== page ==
Propel Review
7.8our score

Propel, by indie developers Abscure Games, is a complete remake of one of their previous games, The Fall Game. It’s a physics based game which combines puzzle and platform elements to form a fun, level based challenge, with 25 levels in all. You must move your character – a little ball – through various obstacles towards its end goal.  Assisting you on your journey are coloured arrows, with different colours causing your ball to act in different ways.  They’ll propel you along with varying degrees of inertia, and as an added twist can also change the gravity of the level.  This means that your arrow keys can work in a different direction depending on where your gravity is facing.  For spatially unaware folks like myself, this is quite a challenge and you might have many, many replays of a level before you make it through.  But if you’re anything like me, the fact that it’s your own inability to grasp the relatively simple concept rather than poor game design causing your frequent deaths will keep you trying (and trying, and trying…!) until you manage it.

Propel Review

There is a large arrow on the background of the level to remind you which way your gravity is currently set to which does help, but if you’re moving quickly (which most of the time you will be) and you need to take a second to think what that arrow translates into in terms of which arrow key is going to send you in the direction you actually want to move, you’ll probably be dead already by the time you work it out.  Propel lets you retry the level again very quickly though, so once you’ve figured it out once, you can just remember what key to press rather than purely reacting to what you see on the screen.  (In theory anyway… if the game counted the number of failed attempts per level though I could really embarrass myself showing just how tricky I found some levels!)

One of the nice features of Propel is the inclusion of collectables, which unlock additional content; a level editor, an arcade mode and a “super secret” extra unlockable feature.  As well as allowing you to use these extra features, these collectables also force you to take a harder route to the exit, making the game much more replayable than it would otherwise be once you’ve completed it.  Levels that you’ve already grabbed the collectable for are denoted by a little icon on the level selection screen so you can always go back for 100% completion, if you’re into that sort of thing!

Propel Review

The arcade mode involves your ball bouncing around an empty area, with many different arrows along the edges to change your gravity direction and propel you around.  They gradually disappear from the side creating holes you can fall through, so the aim is to stay within the game area for as long as possible.  If you struggle getting your head around the gravity element of the game like I did, arcade mode is pretty much impossible as it moves pretty quickly but most people are likely to last significantly longer than my current best record of a measly 246 points…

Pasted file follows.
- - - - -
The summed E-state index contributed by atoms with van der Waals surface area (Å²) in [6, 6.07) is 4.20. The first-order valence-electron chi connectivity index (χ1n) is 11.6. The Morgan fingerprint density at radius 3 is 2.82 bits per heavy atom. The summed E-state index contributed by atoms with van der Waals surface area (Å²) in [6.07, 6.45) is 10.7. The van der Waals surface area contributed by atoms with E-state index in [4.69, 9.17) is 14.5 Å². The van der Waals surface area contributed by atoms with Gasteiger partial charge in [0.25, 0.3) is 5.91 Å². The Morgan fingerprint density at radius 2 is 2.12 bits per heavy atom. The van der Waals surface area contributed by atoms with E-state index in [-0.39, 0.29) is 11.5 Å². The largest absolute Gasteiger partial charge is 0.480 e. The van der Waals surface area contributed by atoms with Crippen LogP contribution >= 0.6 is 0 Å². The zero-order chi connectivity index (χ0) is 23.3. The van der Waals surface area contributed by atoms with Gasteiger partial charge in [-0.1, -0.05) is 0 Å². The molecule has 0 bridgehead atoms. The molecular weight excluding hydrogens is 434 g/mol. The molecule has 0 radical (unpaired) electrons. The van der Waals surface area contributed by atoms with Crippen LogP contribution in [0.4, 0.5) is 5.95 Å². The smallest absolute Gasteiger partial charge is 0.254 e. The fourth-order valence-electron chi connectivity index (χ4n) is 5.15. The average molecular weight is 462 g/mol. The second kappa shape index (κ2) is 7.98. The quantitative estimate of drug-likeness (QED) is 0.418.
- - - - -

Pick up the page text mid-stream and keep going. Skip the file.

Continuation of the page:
I love the fact that Abscure Games decided to include a level editor with Propel as this really adds a significant additional draw to the game – particularly if you have friends who play as well.  If you design a level Abscure also invite you to post a link to it on the blog section of their site to share with other players.  The level editor is a lot of fun and extremely intuitive to use, though it’s harder to create a level that is actually challenging.  I made a little level to test it out, and had a lot of fun with the tool even though it ended up being a pretty simple level!Propel Review: Level Editor

The music is catchy and is fitting to the game, though like many games with one track it does get a little stale after a few loops. Moving on to a different track once you get to a certain point in the game would alleviate any boredom factor that exists with the music and might be something worth considering for future development.  Either way you can easily turn the music off and play your own if you prefer to do so. In a similar vein, the psychedelically coloured graphics are simple but do the job – though I unfortunately have rather a goldfish-like memory and found it hard to remember what coloured arrows did what.  Some kind of symbol on the arrows in addition to colours would make it even more intuitive.

And since Abscure Games are committed to making games at little to no cost, Propel can be downloaded for free from their site – you can’t get better value than that! It’s lots of fun and definitely worth giving it a play!

the author

A keen gamer since her parents bought her a NES at the age of 7, Zyle’s more recent gaming preference is for RPGs, Turn Based Strategies and Puzzle games. She’s pretty terrible at FPS and RTS but enjoys them all the same, and is currently avoiding MMOs due to a lack of time! Favourite game of all time: Ultima Online.